- April 16th (HBO)- Amir Khan vs. TBA: Khan makes his return to Manchester, England. What’s not clear is who he will face. Lamont Peterson has turned this opportunity down and now Paul McCloskey is being mentioned. That’s all well and good but HBO, being an American network, should perhaps push for a name that its audience would have some familiarity with. I’ve been told that Khan’s management doesn’t have much interest in a return bout with Breidis Prescott, who knocked out Khan in one round, a couple of years ago.

The opening bout on this telecast is still up in the air with various names like Victor Ortiz and Jorge Linares being kicked around.

K9 Rating: Incomplete

- April 23rd (Showtime)- Abner Mares vs. Joseph Agbeko/Yonnhy Perez vs. Vic Darchinyan: Big fan of this card, real fights with significance and placed in the proper venue (Nokia Theater in Los Angeles). Not really much to say other than this is an example of boxing getting it right on a lot of levels.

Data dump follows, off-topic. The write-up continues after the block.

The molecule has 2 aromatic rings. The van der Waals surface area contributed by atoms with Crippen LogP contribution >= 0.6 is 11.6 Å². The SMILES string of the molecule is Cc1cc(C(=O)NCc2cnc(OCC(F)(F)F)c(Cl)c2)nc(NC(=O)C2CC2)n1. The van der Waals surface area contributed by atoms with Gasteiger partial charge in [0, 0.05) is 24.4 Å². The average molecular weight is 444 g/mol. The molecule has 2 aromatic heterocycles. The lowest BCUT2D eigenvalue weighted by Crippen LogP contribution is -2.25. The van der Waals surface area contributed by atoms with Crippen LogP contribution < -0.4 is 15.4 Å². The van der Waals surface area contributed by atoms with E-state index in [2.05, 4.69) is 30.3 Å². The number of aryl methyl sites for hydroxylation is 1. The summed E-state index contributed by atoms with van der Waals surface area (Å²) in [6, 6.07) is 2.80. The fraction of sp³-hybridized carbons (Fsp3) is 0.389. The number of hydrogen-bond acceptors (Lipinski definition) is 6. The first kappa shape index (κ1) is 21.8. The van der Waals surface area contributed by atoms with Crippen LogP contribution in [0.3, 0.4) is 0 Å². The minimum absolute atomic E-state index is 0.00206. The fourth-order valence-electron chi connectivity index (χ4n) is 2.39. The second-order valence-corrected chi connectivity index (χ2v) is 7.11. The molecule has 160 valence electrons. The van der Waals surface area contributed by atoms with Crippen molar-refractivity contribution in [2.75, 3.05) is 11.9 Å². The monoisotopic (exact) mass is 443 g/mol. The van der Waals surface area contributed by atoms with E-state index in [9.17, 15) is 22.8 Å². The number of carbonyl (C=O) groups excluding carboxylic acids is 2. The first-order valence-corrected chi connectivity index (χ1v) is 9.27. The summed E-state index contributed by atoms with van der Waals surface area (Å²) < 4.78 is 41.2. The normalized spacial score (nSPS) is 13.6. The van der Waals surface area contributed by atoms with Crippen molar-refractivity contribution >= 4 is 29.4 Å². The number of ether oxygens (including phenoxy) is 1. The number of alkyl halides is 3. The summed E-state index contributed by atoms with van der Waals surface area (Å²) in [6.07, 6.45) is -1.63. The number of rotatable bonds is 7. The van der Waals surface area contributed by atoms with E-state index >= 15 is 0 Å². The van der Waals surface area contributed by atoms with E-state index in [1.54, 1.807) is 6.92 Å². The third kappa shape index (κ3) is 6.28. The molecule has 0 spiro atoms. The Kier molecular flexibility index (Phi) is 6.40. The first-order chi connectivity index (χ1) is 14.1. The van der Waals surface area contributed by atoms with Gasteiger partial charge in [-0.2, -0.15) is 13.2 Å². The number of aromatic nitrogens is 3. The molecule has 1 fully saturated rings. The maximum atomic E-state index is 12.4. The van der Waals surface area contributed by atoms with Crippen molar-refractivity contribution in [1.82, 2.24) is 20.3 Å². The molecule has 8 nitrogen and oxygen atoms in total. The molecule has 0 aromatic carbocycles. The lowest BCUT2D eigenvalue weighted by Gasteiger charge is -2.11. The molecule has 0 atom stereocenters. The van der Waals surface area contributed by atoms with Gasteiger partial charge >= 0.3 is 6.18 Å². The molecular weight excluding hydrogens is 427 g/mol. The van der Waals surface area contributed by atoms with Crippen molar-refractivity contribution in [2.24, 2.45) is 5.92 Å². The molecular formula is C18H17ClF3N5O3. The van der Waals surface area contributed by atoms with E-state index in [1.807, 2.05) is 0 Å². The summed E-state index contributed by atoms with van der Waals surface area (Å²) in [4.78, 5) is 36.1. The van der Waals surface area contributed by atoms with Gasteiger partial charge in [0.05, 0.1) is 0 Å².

K9 Rating: 5 Gloves

- May 7th (HBO PPV)- Manny Pacquiao vs. Shane Mosley: You guys know that I’m not a fan of this fight for several reasons but I will say this; overall, top-to-bottom, I do like the show that is being constructed by Top Rank. The rematch between Humberto Soto and Urbano Antillon speaks for itself and Jorge Arce might be overmatched against Wilfredo Vazquez Jr. but for as long as it lasts, it’ll be a fun fight. There is even talk of Kelly Pavlik being on this show. Usually in a Pacquiao pay-per-view show, it’s the undercard you dread and the main event you look forward to. Here, it seems to be just the opposite.

K9 Rating: 3.5 Gloves